Of all the vegetables in the traditional Korean diet, godeulbbaegi (고들빼기, Crepidiastrum sonchifolium) is the most intensely bitter.
At some point, we decided that it would be really fun to make a series of videos to accompany our recipe pages. We really didn’t know what we were getting ourselves into.
There’s a reason why ganjang gaejang (간장게장) is one of the side dishes we call 밥도둑 (bap doduk), or “rice thief” in Korean.
Ggot-gae (꽃게) is Korea’s best-loved crab, prized for its sweet flesh and soft shell.
Jirisan, or Mt. Jiri, has a special place in the minds and hearts of Koreans—it’s often viewed as a wild place, a vast place, a place where nature still has some power.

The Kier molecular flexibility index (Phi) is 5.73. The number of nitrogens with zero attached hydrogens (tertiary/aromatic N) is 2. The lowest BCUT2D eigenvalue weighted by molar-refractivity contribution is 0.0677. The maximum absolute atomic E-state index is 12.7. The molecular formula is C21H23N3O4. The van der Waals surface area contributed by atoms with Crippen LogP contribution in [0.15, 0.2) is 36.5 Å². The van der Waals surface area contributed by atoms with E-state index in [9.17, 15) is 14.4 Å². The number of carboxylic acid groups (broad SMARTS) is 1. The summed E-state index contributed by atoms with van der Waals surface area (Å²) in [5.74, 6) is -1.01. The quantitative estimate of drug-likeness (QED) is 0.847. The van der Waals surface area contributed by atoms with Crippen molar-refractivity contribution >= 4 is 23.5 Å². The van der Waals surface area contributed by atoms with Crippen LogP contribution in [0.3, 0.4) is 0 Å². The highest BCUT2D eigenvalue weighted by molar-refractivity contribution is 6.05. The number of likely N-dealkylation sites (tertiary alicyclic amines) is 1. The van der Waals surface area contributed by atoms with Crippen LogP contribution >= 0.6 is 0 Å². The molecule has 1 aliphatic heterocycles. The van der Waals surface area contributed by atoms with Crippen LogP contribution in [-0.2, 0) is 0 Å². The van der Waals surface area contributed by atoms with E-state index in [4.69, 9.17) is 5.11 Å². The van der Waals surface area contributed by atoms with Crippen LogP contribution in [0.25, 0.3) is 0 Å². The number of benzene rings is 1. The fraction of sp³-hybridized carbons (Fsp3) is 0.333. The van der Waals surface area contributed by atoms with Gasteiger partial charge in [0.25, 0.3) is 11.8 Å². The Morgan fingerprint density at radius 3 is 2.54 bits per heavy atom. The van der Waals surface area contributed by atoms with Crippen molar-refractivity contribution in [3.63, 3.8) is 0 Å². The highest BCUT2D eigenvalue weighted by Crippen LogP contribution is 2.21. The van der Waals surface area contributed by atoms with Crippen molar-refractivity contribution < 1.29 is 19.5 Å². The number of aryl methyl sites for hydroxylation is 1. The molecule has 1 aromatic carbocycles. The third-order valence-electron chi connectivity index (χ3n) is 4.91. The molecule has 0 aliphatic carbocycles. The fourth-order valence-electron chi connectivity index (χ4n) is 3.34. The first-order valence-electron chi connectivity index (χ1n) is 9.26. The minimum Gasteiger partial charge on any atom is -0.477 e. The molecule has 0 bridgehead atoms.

Digging into the story of cham-namul turned out to be a case study in mistaken identities, a plant world mystery of invasion and identity theft.
10 years ago, almost 80% of strawberries grown in Korea were Japanese varieties. Today, over 80% of our strawberries are homegrown strains, representing tireless scientific work and no small degree of national pride
If saejogae is the king of clams, then bajirak (바지락) is the humble but hardy peasant, a clam as common as air.
Ssuk (쑥, pronounced “sook”) is another leafy green that heralds the arrival of spring. In English, it’s often called “mugwort” along with a group of other related species, and shares their pungent aroma and medicinal benefits.